The Marks of the False Church
". . .As for the false Church, she ascribes more power and authority to herself and her ordinances than to the Word of God, and will not submit herself to the yoke of Christ. Neither does she administer the sacraments as appointed by Christ in His Word, but adds to and takes from them, as she thinks proper; she relieth more upon men than upon Christ; and persecutes those, who live holily according to the Word of God, and rebuke her for her errors, covetousness, and idolatry. These two Churches are easily known and distinguished from each other."—Belgic Confession, Article 29
The "problem" of the article of our Confession of Faith quoted above is its absolute distinction between the true church and the false church. It does not speak of purer and less pure churches, of manifestations of Jesus' body that vary in degree of faithfulness and doctrinal purity; but of "two Churches," the true and the false. Applied to the present situation of many, separated churches (denominations), the article might seem to teach that one particular institute is the only true church, while all the others are the false church. Such an interpretation of the article has been given by certain Reformed in the Netherlands; and, now and again, voices have been heard in the Protestant Reformed Churches expressing this position.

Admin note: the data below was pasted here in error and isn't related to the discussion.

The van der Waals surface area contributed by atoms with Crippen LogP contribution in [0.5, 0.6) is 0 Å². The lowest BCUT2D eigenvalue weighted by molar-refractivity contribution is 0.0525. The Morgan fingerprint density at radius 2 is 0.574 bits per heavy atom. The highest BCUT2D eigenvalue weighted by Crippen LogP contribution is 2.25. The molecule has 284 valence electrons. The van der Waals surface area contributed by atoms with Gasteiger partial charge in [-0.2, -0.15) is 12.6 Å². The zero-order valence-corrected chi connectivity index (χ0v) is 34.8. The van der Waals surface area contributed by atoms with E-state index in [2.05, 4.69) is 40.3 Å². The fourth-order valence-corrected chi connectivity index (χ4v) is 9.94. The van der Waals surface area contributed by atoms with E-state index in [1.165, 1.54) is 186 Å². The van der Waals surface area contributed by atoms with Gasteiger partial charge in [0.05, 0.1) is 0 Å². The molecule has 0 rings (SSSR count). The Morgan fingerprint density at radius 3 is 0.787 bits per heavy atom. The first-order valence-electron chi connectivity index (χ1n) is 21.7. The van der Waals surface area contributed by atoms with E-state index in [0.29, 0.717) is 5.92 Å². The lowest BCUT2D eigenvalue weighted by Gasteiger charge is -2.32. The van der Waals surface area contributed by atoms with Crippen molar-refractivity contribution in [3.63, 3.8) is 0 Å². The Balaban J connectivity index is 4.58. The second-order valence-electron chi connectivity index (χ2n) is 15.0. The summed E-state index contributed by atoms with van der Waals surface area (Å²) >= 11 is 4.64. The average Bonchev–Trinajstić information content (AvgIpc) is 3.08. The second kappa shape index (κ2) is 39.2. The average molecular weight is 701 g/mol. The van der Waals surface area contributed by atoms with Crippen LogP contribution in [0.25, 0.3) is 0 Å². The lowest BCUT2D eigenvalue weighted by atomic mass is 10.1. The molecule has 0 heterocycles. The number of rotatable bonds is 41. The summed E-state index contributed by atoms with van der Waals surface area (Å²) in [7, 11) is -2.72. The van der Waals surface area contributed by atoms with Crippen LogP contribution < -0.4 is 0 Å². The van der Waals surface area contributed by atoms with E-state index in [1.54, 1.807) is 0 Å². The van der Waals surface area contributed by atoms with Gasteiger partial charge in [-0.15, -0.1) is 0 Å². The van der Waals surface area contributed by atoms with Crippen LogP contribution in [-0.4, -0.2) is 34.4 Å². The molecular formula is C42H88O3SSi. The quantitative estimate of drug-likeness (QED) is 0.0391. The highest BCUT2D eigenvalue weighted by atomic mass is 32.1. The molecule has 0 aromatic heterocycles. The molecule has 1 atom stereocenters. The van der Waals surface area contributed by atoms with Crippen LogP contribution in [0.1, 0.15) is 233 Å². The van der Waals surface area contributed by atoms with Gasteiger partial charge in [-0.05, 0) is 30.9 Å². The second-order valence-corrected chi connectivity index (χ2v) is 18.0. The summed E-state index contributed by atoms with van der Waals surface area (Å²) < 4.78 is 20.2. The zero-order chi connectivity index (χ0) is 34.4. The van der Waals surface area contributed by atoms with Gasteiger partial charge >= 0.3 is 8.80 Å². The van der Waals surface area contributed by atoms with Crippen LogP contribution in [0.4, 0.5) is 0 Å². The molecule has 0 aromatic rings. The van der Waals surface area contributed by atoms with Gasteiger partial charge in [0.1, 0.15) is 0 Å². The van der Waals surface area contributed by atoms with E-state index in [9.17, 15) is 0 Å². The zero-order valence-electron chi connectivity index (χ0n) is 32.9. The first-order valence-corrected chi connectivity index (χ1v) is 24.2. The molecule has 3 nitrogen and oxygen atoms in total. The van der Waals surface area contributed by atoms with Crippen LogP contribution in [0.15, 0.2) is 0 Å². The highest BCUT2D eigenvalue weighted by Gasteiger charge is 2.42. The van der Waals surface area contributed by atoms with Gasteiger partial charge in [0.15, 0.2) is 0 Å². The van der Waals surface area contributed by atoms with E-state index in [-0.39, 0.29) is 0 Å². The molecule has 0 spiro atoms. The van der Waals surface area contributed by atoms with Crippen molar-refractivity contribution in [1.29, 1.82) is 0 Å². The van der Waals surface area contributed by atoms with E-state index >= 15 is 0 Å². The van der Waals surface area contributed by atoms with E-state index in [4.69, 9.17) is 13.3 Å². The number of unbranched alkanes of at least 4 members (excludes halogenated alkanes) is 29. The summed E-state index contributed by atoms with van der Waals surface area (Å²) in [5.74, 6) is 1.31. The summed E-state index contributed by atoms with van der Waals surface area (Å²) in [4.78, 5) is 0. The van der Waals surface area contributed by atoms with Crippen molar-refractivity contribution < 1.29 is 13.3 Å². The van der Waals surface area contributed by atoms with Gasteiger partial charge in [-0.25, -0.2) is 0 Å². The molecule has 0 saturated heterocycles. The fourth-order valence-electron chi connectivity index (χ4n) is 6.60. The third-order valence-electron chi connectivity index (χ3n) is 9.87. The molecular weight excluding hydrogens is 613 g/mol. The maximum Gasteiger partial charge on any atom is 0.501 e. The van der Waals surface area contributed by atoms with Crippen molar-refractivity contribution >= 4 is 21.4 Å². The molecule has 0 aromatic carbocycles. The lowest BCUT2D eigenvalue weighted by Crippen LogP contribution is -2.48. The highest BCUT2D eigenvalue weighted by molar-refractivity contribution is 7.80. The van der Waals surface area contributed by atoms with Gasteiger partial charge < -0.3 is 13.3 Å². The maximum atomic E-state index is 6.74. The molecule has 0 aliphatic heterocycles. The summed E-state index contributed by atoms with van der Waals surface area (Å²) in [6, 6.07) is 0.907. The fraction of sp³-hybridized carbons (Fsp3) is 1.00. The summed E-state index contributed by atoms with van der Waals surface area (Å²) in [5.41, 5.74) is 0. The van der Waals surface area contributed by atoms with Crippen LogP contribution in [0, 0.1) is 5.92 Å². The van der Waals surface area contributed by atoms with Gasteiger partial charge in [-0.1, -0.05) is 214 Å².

It is helpful for understanding the Confession's teaching concerning the false church to have clearly in mind the reference of "true Church-false Church." By the true church is not meant the invisible body of Jesus Christ. If this were the reference, the article would be distinguishing between the one, invisible, true church of Christ and the one, invisible, false church of the devil. Some have tried to escape the difficulty of the article's "true Church-false Church" distinction by resorting to this explanation. That this is not meant is plain from the Confession's admission that the true church has hypocrites mixed in with the good, which cannot be said of the invisible church of Christ. Also, the article makes plain that it refers to a church that has marks which we can see: preaching, sacraments, and discipline—a visible church, therefore.